Whatever you come up with as criticism will be weighed against those accomplishments.

                The United States of America will be a freer nation for the rest of my life because Trump won in 2016.Report

              • Avatar Stillwater says:

                You misspelled the word “McConnell” up there.Report

              • Avatar Governess Dam says:

                So you think if Clinton had won, McConnell would be working his ass off to get Kavanaugh on the Supreme Court right now?

                Is that your actual argument or am I missing something?Report

              • Avatar Stillwater says:

                No, the argument is that you’re defending Trump on “the merits” by citing his court appointments, which are almost entirely the result of McConnell’s efforts during Obama’s presidency. The “merit” you’re attributing to Trump should go to McConnell.Report

              • Avatar Governess Dam says:

                I guess I can split the credit, McConnell for, in what he says was one of his proudest moments of his life telling Obama: “Mr. President, you will not fill the Supreme Court vacancy”.

                And Trump for making the appointments. If Clinton won, Gorsuch wouldn’t be on the court. And Kavanaugh wouldn’t be nominated. And all those other appeals court and district court judges wouldn’t be on the job doing great work.

                So yeah, McConnell has his merits too, but without Trump, the deplorables don’t win a round.Report

  2. Mark Kruger Mark Kruger says:

    I want to point out to everyone who reads my posts that the picture on the home page of the pie with the lovely E. European pie bird is actually my own picture. The crust was to die for.Report

  3. Avatar Marchmaine says:

    If I were a Dem strategist (tee hee), I might suggest the following approach:

    1. Does Mueller really have the goods on a Collusion case (back-channel and all that)?
    If yes, then don’t impeach on Campaign Finance, but pile on to the collusion impeachement.
    If no, then impeach on Campaign Finance, but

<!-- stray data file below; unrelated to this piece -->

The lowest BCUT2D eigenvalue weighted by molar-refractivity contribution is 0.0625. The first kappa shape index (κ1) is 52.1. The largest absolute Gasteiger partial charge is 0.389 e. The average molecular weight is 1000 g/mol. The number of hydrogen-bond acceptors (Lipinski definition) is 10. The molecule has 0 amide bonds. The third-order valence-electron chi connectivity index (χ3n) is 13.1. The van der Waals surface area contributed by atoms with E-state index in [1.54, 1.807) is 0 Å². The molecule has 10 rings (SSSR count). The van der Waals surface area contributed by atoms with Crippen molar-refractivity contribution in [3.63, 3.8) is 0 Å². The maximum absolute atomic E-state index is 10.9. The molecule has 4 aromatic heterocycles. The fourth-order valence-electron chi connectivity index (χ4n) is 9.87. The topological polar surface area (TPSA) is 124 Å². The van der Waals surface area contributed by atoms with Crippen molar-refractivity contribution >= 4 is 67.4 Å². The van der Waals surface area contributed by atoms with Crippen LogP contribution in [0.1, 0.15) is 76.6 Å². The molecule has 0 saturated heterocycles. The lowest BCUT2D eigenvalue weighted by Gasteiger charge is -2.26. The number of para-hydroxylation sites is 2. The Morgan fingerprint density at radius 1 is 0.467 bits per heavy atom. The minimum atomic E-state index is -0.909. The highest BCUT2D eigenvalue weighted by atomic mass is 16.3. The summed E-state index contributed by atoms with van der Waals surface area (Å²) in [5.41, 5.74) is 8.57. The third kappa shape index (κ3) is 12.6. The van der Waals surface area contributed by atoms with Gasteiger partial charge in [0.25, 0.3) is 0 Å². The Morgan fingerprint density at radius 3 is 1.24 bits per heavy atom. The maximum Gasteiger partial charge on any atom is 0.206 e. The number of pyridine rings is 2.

2. If Impeaching for Campaign Finance, recognize limited goals and position more as Censure
    Remember, only Republicans can Remove Trump from office (barring bizarre Senate results)
    There’s still good to be done exercising Congressional prerogatives, especially if goals are re-stated away from removal from office.

    I recognize that Impeachment is definitionally a removal from office procedure; but just as impeachment to remove is a political process, then impeachment to censure is (could be) also. Mismanaged, I think there’s potential blow-back, but managed properly, I think there’s a good 2020 strategic view that one could take.

    I also admit that I don’t think Pelosi and Schumer can manage that level of control/discipline so maybe there’s only a go/no-go decision to make.

    So I guess I’m suggesting a Recipe #4… Tactical Impeaching. Bear in mind, though, that like removing the filibuster, tactical impeaching might just become a thing… if you impeach to censure for campaign finance violations by Trump, expect articles of impeachment for other future “not-enough-to-impeach-impeachments”Report

    • Avatar Doctor Jay says:

      My strategic take on this is that the House shouldn’t bother impeaching until the Senate is begging them to.

      In the meantime, keep working on driving a wedge between Trump and his voters. He’s not serving their interests. And the Tax Cut is Exhibit A. Trade War is something they think helps them, but I don’t think it will. Focus on policy, not the circus.Report

    • Mark Kruger Mark Kruger says:

      Impeachment as a form of censure – hmmm….. I would worry that this would simply look like a waste of time – much like the republicans voting to repeal the ACA over and over again (and then blinking when they actually could repeal it. 🙂 Trump wouldn’t feel the sting and in fact I think he would love it.Report

      • Avatar Stillwater says:

        Tea leaves are hard to read. If we’re speaking tactically, the issue is whether the Dems get more votes for having impeached Trump than they would have not impeaching Trump (assuming failure of Senate to convict). Almost everyone here believes Trump has committed high crimes and misdemeanors. Why think that the rest of the country doesn’t think that as well?